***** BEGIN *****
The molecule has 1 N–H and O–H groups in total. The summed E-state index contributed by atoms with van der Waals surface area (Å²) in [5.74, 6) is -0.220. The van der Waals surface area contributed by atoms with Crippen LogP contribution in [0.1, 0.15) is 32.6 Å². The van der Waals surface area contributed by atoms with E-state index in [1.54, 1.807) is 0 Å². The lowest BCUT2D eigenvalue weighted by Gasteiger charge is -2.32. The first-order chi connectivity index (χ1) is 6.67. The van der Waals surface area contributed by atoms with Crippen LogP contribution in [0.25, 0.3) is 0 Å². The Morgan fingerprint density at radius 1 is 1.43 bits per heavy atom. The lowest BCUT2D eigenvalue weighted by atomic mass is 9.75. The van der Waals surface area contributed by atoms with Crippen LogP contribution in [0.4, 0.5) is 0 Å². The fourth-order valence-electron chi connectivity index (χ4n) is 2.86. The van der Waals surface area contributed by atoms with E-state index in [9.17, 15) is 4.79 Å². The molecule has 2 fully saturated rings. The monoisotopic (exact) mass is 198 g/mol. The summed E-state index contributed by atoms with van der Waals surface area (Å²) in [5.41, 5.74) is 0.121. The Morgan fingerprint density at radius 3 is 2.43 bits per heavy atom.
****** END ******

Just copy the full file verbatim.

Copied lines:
The molecule has 1 N–H and O–H groups in total. The summed E-state index contributed by atoms with van der Waals surface area (Å²) in [5.74, 6) is -0.220. The van der Waals surface area contributed by atoms with Crippen LogP contribution in [0.1, 0.15) is 32.6 Å². The van der Waals surface area contributed by atoms with E-state index in [1.54, 1.807) is 0 Å². The lowest BCUT2D eigenvalue weighted by Gasteiger charge is -2.32. The first-order chi connectivity index (χ1) is 6.67. The van der Waals surface area contributed by atoms with Crippen LogP contribution in [0.25, 0.3) is 0 Å². The Morgan fingerprint density at radius 1 is 1.43 bits per heavy atom. The lowest BCUT2D eigenvalue weighted by atomic mass is 9.75. The van der Waals surface area contributed by atoms with Crippen LogP contribution in [0.4, 0.5) is 0 Å². The fourth-order valence-electron chi connectivity index (χ4n) is 2.86. The van der Waals surface area contributed by atoms with E-state index in [9.17, 15) is 4.79 Å². The molecule has 2 fully saturated rings. The monoisotopic (exact) mass is 198 g/mol. The summed E-state index contributed by atoms with van der Waals surface area (Å²) in [5.41, 5.74) is 0.121. The Morgan fingerprint density at radius 3 is 2.43 bits per heavy atom.